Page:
When last we left Minnesota Governor Mark Dayton and his attempt to shanghai independent day-care workers into a public-employee union by executive order, a judge had temporarily halted the effort pending further review, albeit with plenty of expressions of deep skepticism over Dayton’s authority to proceed. Yesterday, Judge Dale Lindman made it official, ruling that Dayton exceeded his constitutional authority and violated the prerogative of the legislature, nullifying the upcoming unionization election:
Judge Dale Lindman declared Dayton’s order, issued Nov. 15, “null and void because it is an unconstitutional usurpation of the Legislature’s constitutional right to create and or amend laws and as such is a violation of the Separation of Powers doctrine.”
The decision was a victory for anti-union child-care providers and conservative groups who opposed an attempt to unionize in-home child-care providers. It was a defeat for Dayton, who argued that the providers had a right to decide through an election whether they wanted to be represented by a union.
Lindman’s order ruled that the elections ordered by Dayton cannot occur.
“The proper method to proceed is for the matter to be brought to the Legislature,” Lindman’s order reads. He argued that Dayton’s order is an attempt “to circumvent the Legislative process and unionize child care providers by executive order, rather than by adhering to a valid Legislative process.”
Dayton attempted to bypass the state legislature in this effort by declaring through executive order that day-care centers that indirectly receive state aid through their clients are in effect public-sector workplaces — a definition not found in law or in legislative intent. In fact, as Gary Gross points out, it arguably contravenes state law. That way, Dayton could order an election that would allow his union allies to force their way into day-care workplaces, including many independent operations, and start extracting dues on a massive basis. To no one’s great surprise, day-care operators and workers found this rather offensive and sued in Ramsey County (the seat of the state capital) to bring an end to Dayton’s extreme union-expansion project.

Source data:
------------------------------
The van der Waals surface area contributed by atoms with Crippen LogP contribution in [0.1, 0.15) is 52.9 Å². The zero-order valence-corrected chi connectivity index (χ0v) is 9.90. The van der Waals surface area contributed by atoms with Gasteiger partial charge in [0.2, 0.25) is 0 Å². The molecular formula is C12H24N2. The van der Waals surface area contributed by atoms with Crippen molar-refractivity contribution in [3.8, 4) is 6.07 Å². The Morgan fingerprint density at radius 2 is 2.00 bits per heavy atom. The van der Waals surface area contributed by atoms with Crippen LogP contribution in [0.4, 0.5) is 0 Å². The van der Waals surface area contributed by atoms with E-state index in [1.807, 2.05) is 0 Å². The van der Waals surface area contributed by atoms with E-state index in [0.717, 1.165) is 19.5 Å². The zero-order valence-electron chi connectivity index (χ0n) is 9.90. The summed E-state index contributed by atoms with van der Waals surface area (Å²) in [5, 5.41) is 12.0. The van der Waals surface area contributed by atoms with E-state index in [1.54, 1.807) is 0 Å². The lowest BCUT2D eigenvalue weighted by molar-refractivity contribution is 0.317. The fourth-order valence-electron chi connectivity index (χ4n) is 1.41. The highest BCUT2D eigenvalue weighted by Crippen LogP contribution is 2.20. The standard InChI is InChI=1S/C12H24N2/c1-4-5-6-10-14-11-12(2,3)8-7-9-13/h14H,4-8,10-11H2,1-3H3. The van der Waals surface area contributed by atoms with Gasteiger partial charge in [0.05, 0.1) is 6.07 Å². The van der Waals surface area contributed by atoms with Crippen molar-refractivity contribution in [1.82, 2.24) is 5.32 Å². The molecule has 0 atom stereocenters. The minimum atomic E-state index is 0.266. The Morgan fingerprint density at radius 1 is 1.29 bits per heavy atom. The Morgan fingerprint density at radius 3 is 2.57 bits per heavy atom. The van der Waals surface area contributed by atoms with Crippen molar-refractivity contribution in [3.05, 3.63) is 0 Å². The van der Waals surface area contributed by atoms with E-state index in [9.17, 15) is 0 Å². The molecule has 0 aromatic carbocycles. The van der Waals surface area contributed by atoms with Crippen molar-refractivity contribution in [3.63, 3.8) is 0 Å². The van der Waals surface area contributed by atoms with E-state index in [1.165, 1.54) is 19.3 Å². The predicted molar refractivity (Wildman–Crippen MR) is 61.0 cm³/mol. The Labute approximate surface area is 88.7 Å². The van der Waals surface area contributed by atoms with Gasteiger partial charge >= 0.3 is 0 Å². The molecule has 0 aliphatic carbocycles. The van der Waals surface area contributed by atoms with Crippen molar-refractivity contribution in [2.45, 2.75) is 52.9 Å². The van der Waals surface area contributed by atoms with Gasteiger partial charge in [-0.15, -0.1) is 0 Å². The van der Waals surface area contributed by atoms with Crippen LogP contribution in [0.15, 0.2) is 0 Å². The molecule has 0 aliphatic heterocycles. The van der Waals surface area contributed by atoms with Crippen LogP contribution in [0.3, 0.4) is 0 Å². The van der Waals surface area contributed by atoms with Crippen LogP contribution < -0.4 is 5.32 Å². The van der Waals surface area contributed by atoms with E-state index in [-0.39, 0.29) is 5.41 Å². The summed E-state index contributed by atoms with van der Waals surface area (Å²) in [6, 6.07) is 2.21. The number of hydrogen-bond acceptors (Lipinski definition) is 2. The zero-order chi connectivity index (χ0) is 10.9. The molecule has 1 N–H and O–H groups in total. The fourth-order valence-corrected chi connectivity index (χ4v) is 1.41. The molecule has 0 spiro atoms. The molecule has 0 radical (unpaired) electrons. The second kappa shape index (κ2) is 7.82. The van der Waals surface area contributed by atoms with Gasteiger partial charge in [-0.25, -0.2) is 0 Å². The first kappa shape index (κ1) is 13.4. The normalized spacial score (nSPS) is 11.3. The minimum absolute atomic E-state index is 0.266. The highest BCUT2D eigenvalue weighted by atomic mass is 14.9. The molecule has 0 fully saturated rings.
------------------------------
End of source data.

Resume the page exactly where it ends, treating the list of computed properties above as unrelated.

I use the word extreme for a couple of reasons. First, it fits; had Dayton succeeded in his imposition of public-worker status, the precedent established would have been so broad as to threaten the very notion of a private-sector workforce altogether. Where would the limits have been? Fast-food restaurants that take food-stamp debit cards? Medical care facilities that accept Medicaid patients? Just as in ObamaCare at the federal level, it would be difficult if not impossible to find a limitation of power in that kind of precedent.
Second, it was Mark Dayton who used the word extreme to describe the right-to-work referendum currently stalled in the Minnesota legislature. Dayton and his union allies, who very nearly got a big payday from Dayton’s abuse of power, consider it extreme to allow people the choice of whether to join a union while remaining employed, but not extreme to force independent babysitters into unions simply because some of their clients are on state assistance. A poll taken at the time shows the right-to-work referendum to be so extreme that it’s supported by Minnesota voters by more than a 2-1 margin (55/24), and has majority or plurality support among all demographics — even Democrats and self-described liberals.
And yet, the state GOP seems intent on hiding from this issue by bottling up the bill that would put the referendum on the ballot in November. Why? According to a couple of sources, Republicans fear that having this referendum on the ballot will draw millions of dollars of union money into the state and make it difficult to keep control of the legislature. However, unions are a little overextended already. They’re fighting a losing battle next door to recall Governor Scott Walker, another in Arizona and Indiana over PEU and right-to-work reforms in those states, plus the spending they have to do to shore up Barack Obama’s re-election bid. This is actually the best time for the legislature to put this question before the voters of Minnesota, and to finish the lesson on extremism begun by Judge Lindman yesterday.
Note: I’m still on vacation and will return full time on Monday, but I’m dipping my toes in the water this weekend.
Update: In describing the poll on the right-to-work referendum, I neglected to add the important qualifier “among all demographics.” The omission made it appear that a majority of either Democrats or liberals support such legislation. In both cases, support gets a plurality. I’ve fixed it above.